I found it especially interesting that debates like these, where one group deliberately (or maybe out of ignorance) tries to confuse the public also occured in old Greece, and have been recognized (links by me):
The ancient sophists, or “wise men” (wise guys?) who taught the new art of rhetoric to those who would pay their fee in the 5th century BCE, included Gorgias, who was said to have boasted that he could persuade the multitude to ignore the expert and listen to him instead, and Protagoras, who claimed that there are always two sides to a case and it’s the sophist’s job to make the worse case appear the stronger.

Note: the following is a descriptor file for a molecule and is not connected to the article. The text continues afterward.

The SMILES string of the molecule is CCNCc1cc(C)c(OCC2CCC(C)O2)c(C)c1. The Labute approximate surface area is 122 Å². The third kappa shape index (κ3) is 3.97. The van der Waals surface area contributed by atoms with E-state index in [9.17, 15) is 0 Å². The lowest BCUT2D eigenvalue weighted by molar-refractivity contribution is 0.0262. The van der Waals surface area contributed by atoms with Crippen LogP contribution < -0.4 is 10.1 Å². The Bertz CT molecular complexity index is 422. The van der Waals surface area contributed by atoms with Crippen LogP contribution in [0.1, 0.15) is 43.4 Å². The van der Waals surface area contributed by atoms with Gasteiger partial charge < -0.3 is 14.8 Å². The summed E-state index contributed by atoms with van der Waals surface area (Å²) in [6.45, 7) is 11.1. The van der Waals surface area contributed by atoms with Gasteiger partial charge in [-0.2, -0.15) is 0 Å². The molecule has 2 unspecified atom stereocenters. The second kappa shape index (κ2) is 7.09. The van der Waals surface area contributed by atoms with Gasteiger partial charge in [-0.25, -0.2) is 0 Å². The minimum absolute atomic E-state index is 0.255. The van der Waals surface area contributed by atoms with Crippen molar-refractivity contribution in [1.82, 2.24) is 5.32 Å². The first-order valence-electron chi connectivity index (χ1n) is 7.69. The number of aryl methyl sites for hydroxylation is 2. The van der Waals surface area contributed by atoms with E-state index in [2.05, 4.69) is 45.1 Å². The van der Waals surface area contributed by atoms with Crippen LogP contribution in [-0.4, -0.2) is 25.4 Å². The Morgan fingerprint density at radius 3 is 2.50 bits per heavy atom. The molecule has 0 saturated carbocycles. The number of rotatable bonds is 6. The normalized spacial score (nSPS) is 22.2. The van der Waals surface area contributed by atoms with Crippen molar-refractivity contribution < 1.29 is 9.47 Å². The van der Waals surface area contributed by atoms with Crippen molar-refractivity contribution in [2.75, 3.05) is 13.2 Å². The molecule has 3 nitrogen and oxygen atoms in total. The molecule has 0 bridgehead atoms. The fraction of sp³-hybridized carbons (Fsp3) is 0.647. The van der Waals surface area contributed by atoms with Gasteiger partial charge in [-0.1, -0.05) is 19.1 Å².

Leah suggests that we engage more in rhetoric, and expose the other side for the manufactured controversy. She concludes:
Aristotle believed that things that are true “have a natural tendency to prevail over their opposites,” but that it takes a good rhetor to ensure that this happens when sophisticated sophistry is on the loose. I concur; only by exposing manufactured controversy for what it is, recognizing its rhetorical power and countering those who are skilled at getting the multitude to ignore the experts while imagining a scientific debate where none exists, can scientists and their allies use my field to achieve what Aristotle envisioned for it—a study that helps the argument that is in reality stronger also appear stronger before an audience of nonexperts.